8. I just finished this one (for Richard’s read-along) and I struggled with rating it as well. It’s just such an intense book. I loved the writing, but struggled with wanting to pick it up to read. I do wish I could read Italian, because I think this is one of those books that would be even better in its native language. Great review.

  9. This book daunts me in every sense of the word. I am so afraid to read it! Maybe a read-a-long is just the thing for me, and now I know a Middle Ages scholar who can help me along! ;-)

    Glad you liked it, and you wrote a great review!

  10. Wow, that´s quite an achievement, congrats! :) I´ve never been brave enough to pick this one up but I hope to, eventually :)

  11. I must report that I read the whole of the Divine Comedy for a class, with a superb teacher who adored Dante, and understanding it did not cause me to love it better. I really hated it, actually. :/

  12. I really loved this book! I’ve read it in English and Italian. The book is very intense and sometimes quite difficult to understand, but it is very much worth the effort! Great review.

  13. Inferno and the Divine Comedy have been on my reading list so your review helps. I read part of something by Dante in class so long ago I don’t remember anything.

  14. i have never picked up this book as it scares me alittle but sometimes i ned a challenge and i have surely just been inspired to take one

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  15. How lucky for you that you had all the Middle Ages history as a reference point! I’ve had a good bit of Renaissance-era history, but not much as far as Middle Ages. It definitely would be helpful with Inferno.

    I agree, it is one of those books (I’m sure all of The Divine Comedy actually) that would be well-served by a class, as long as the professor didn’t over-do all the background and context. (I’ve had that happen. Instead of enjoying the book more or understanding it better, I just got sick of it.) There’s so much to this one though, so much that’s hard to get in one go. I think this is one of those books that is an excellent candidate for a re-read.

  16. I read this part of the trilogy in high school, and really enjoyed it (as much as one can). I was lucky to read it with a class, but I also think a lot of stuff went over my head. I feel that the more you know about Dante’s contemporaries of the period, the better able you are to understand the book (as he puts a lot of people who were still alive in Hell, doesn’t he?). I think if I were to reread it, I would also find Dante himself fascinating, about how he imagines Hell to be.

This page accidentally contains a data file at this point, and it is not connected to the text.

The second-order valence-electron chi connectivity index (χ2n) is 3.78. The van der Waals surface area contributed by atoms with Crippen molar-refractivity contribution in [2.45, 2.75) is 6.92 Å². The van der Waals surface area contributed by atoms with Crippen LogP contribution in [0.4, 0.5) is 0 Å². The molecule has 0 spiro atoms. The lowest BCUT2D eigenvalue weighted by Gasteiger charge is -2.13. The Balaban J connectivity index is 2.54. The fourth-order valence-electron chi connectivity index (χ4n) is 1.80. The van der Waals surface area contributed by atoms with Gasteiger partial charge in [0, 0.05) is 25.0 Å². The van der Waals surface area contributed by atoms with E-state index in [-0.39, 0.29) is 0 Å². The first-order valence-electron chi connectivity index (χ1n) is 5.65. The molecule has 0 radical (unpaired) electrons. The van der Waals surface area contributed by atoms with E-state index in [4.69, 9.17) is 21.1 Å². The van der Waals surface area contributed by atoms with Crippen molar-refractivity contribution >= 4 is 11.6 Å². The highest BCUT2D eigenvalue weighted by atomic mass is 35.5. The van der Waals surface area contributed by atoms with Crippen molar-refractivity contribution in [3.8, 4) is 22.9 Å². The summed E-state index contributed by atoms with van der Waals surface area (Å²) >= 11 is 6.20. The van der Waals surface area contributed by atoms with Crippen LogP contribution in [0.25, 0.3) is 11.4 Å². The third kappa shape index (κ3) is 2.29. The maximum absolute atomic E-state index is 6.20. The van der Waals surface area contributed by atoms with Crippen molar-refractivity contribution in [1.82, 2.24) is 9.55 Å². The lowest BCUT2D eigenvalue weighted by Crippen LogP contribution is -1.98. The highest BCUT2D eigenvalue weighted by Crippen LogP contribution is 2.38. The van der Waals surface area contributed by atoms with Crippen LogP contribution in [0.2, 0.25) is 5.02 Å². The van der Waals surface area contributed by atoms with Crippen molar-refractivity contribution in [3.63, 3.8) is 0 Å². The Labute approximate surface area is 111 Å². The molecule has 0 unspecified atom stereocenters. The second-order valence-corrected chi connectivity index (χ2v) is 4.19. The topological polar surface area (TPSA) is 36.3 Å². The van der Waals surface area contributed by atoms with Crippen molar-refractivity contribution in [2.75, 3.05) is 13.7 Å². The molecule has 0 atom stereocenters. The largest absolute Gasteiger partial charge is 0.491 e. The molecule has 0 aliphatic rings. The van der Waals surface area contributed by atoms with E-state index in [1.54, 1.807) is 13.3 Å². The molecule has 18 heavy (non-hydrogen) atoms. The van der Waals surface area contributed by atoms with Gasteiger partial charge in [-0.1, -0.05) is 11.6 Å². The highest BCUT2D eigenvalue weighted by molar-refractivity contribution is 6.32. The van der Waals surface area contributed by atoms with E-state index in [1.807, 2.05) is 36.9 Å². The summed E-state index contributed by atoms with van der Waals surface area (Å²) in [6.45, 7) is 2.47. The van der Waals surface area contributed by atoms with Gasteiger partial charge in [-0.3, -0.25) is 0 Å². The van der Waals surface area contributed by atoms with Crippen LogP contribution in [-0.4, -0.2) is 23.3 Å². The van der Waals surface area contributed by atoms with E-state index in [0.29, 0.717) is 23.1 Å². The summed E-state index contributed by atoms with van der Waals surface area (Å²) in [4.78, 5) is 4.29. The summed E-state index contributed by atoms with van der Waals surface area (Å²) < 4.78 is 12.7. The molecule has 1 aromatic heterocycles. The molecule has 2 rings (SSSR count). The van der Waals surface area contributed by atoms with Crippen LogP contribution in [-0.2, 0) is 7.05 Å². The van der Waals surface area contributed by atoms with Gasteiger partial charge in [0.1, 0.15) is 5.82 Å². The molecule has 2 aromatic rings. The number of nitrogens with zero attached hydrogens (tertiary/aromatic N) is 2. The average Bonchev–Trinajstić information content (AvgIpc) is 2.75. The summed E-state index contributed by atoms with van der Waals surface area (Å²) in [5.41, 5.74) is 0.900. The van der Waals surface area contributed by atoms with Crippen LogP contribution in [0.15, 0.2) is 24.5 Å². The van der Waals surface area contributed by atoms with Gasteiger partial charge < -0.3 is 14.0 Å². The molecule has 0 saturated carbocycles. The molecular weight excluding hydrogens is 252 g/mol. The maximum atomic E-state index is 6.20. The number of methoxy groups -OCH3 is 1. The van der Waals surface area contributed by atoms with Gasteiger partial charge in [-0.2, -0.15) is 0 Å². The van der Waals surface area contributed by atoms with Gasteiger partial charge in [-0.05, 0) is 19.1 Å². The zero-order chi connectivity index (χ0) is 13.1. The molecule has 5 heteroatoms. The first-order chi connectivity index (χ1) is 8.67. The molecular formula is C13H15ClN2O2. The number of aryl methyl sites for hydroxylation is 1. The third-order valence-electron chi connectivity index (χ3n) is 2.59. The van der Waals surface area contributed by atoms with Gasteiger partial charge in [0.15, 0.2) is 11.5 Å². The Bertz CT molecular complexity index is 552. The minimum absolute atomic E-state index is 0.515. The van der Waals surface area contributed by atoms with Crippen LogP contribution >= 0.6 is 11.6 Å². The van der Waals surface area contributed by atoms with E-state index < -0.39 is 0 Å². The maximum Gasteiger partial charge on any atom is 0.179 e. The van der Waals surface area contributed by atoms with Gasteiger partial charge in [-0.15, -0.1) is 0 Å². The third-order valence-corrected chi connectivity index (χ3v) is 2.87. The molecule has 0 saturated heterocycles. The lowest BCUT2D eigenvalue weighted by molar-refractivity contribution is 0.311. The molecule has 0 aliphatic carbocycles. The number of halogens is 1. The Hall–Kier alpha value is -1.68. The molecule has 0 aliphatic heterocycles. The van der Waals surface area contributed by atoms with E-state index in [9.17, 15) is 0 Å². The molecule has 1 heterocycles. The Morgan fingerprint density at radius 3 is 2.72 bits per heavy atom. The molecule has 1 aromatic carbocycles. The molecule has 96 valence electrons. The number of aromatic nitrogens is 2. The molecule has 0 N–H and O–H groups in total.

17. I’m impressed you managed to read The Inferno at the same time as doing all the required reading for your studies, and writing essays and whatnot. This sounds like a nice translation, or transposition :). The one I read years ago was as dry as dust!

  18. I just actually started reading this and haven’t got to finish it. Reading your article motivate me to read more of it as well as other classical books. :)

  19. Yay! So glad you enjoyed it. Now that I have started to revisit books in the original French perhaps I should try my hand at a couple of cantos and see if my medieval Italian is still within the nether reaches of my brain!

  20. I’ve been meaning to read this for a long time too! I’ve got it on my e-reader but somehow I always seem to be reading a ‘proper’ book instead… But yes, The Divine Comedy is daunting so I’ll be taking baby steps towards it. But it sounds like it is something that will be enlightening and that in reading it maybe you will see/understand a lot of references in the literature that came afterwards.

  21. Iris, thanks so much for reading along with us–and I’m glad to hear you enjoyed Inferno more than you’d expected! Like you and a few others, I was also intrigued by Dante’s literary affection for the ancients. How he esteemed them more as worthy predecessors than Christian writers (all the pagan poets, for example) at the same time that he judged them unworthy by religious standards. Creates an interesting dynamic in the poem, I think. Anyway, I hope you’ll continue with the other two-thirds of the poem if you have time–and it was nice to discover your blog through the readalong. Cheers!

  22. Pingback: Dante Alighieri - Het Inferno | Blogaholics